Wyatt, Tarrant and Combs
When Charles Key was a teenager, he was inspired by his family physician. “I thought what he was doing was an inherently good thing,” Key recalls. “I looked into medicine, but it was not for me. It didn’t suit my talents.” Instead, after a post-collegiate stint at the Missouri Department of Health, Key decided to get into what was then a newly emerging profession. “When I came to Memphis wanting to practice health law, people were asking, ‘What is that?’”
Now, three decades later, Key is a partner at the prominent legal firm Wyatt Tarrant & Combs, one of 20 attorneys the firm devotes to the practice of healthcare law, a field that he says touches all of our lives.
“We are all consumers of healthcare. We are all patients. Even the doctors, nurses, and hospital administrators are patients just as you and I are. And they have the same problems.”
The news has been abuzz for the last few years with the ongoing story of healthcare reform in America, but Key says that really, everything old is new again. “I did a presentation for a group who asked me to talk about the current health reform legislation—Obamacare, the Affordable Care Act, whatever you want to call it. I called my presentation ‘A Century Of Change’. From about 1910 forward, we have had nothing but change in healthcare. The biggest change, in the memories of people now living, was in 1966 with the advent of Medicare. Things before that were much different. It was a cash-based system. People paid for their healthcare out of pocket. Some people had BlueCross BlueShield coverage, but a good portion of the population in 1965 had no health insurance. When Medicare and Medicaid came onboard, things changed enormously. The cost-based reimbursement system fostered tremendous growth in the healthcare system from 1966 to about 1983, then they changed the way Medicare pays for things to what is called the prospective payment system, which was the next big change.”
Key says that the ongoing economic recovery has been a double-edged sword for the healthcare industry. “There are increasing costs and declining reimbursement for a lot of things that doctors and hospitals have been relying on historically. Again, it spells change and adaptation. How do you position yourself to do things that are better compensated? We hear about it all the time, but primary care is so challenging from an economic standpoint. Seeing enough patients in a day to pay the bills and make a living is very challenging to primary care physicians. And yet it’s so important for all of us. Primary care doctors direct our care into the next levels of the system. So as a result, you’re seeing hospital systems acquire primary care physicians in order to manage the entire system as a whole more effectively.”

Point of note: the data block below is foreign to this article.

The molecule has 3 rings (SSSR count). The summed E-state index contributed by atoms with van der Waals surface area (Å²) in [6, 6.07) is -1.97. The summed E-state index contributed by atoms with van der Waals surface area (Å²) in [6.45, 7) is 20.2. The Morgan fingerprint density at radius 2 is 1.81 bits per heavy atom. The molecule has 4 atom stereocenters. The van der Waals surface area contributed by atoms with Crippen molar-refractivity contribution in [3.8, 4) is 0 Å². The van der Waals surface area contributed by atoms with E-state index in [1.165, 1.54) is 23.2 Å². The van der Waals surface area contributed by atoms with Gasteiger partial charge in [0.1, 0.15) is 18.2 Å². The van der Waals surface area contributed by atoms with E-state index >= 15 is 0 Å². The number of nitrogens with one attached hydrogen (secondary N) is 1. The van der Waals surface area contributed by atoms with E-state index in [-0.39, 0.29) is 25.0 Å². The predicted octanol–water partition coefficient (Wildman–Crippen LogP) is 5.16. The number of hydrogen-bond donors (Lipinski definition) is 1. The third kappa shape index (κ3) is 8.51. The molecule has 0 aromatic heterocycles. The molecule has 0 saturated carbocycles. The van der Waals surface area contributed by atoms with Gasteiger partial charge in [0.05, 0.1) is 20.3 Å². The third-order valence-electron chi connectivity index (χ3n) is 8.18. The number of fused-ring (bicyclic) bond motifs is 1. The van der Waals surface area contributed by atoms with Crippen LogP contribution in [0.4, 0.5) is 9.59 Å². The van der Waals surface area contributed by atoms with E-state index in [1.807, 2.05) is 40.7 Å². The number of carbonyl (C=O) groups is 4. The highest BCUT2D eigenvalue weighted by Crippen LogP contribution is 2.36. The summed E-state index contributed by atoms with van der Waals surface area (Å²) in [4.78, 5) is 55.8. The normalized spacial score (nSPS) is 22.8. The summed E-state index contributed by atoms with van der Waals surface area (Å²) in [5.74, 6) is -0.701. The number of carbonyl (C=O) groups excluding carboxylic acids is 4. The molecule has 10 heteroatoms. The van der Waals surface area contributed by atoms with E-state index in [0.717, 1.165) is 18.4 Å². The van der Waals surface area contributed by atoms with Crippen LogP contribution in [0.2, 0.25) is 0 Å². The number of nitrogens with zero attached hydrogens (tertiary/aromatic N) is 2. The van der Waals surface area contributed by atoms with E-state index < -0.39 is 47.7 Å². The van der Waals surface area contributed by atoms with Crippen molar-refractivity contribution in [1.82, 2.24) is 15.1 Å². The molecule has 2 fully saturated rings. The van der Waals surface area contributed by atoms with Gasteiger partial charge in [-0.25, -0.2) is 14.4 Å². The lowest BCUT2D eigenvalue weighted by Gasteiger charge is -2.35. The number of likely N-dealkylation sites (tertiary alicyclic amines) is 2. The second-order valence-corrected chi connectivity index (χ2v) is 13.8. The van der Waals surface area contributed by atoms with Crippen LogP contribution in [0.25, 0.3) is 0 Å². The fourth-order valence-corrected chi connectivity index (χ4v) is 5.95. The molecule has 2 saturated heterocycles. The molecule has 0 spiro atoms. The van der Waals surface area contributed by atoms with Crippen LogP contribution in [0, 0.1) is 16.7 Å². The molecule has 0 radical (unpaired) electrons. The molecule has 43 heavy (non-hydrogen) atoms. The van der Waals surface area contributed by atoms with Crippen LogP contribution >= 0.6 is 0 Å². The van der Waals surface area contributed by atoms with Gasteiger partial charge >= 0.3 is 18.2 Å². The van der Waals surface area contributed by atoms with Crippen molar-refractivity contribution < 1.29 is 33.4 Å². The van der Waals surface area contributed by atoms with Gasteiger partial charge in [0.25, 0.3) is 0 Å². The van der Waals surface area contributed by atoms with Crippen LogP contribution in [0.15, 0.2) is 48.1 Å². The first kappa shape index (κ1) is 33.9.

To keep up with the industry’s legal needs, Wyatt, Tarrant & Combs has recently added attorney Elizabeth O’Keefe. Key says that when he learned O’Keefe would be joining the team, “I was delighted. I have known her for probably 10 years. We worked together on the editorial board for the American Bar Association’s health law publication, The Health Lawyer. Elizabeth has excellent experience throughout the system. She’s been in-house counsel, and served in other law practices as well.”
Key says that the future of healthcare looks a lot like the past: a continual evolution. “There’s a lot in the news about the Affordable Care Act, and there’s been a lot of change in the field of health insurance. But there hasn’t been a lot of change, really, in the way that healthcare services are provided. At least not yet, but we see it on the horizon. We’ve just begun to take the steps necessary to improve healthcare. It’s a difficult system to navigate as a patient. I think we’ll see more improvements over time to make it easier to access the system to get the care we need, as well as changes to make it easier and safer to provide that care.”
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